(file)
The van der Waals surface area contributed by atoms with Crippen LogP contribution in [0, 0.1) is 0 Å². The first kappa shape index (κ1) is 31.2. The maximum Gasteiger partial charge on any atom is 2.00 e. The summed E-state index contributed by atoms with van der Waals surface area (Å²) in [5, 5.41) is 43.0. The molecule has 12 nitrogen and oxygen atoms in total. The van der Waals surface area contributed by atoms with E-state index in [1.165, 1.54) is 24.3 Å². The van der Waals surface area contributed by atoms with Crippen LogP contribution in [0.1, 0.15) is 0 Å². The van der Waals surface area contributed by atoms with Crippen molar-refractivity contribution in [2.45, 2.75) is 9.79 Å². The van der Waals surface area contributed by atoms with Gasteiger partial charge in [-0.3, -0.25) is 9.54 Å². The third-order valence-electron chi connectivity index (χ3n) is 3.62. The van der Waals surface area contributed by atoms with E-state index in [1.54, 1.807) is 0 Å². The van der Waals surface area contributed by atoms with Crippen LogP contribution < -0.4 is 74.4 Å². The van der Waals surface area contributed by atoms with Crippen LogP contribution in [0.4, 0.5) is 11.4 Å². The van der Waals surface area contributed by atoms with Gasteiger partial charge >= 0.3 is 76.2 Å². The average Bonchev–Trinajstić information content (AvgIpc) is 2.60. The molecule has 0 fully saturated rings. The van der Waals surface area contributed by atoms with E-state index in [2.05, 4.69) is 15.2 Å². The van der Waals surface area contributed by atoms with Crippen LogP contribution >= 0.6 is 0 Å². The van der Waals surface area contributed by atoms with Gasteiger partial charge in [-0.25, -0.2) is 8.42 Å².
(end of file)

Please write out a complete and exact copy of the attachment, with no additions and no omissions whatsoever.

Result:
The van der Waals surface area contributed by atoms with Crippen LogP contribution in [0, 0.1) is 0 Å². The first kappa shape index (κ1) is 31.2. The maximum Gasteiger partial charge on any atom is 2.00 e. The summed E-state index contributed by atoms with van der Waals surface area (Å²) in [5, 5.41) is 43.0. The molecule has 12 nitrogen and oxygen atoms in total. The van der Waals surface area contributed by atoms with E-state index in [1.165, 1.54) is 24.3 Å². The van der Waals surface area contributed by atoms with Crippen LogP contribution in [0.1, 0.15) is 0 Å². The van der Waals surface area contributed by atoms with Crippen molar-refractivity contribution in [2.45, 2.75) is 9.79 Å². The van der Waals surface area contributed by atoms with Gasteiger partial charge in [-0.3, -0.25) is 9.54 Å². The third-order valence-electron chi connectivity index (χ3n) is 3.62. The van der Waals surface area contributed by atoms with E-state index in [1.54, 1.807) is 0 Å². The van der Waals surface area contributed by atoms with Crippen LogP contribution < -0.4 is 74.4 Å². The van der Waals surface area contributed by atoms with Crippen LogP contribution in [0.4, 0.5) is 11.4 Å². The van der Waals surface area contributed by atoms with Gasteiger partial charge >= 0.3 is 76.2 Å². The average Bonchev–Trinajstić information content (AvgIpc) is 2.60. The molecule has 0 fully saturated rings. The van der Waals surface area contributed by atoms with E-state index in [2.05, 4.69) is 15.2 Å². The van der Waals surface area contributed by atoms with Crippen LogP contribution >= 0.6 is 0 Å². The van der Waals surface area contributed by atoms with Gasteiger partial charge in [-0.25, -0.2) is 8.42 Å².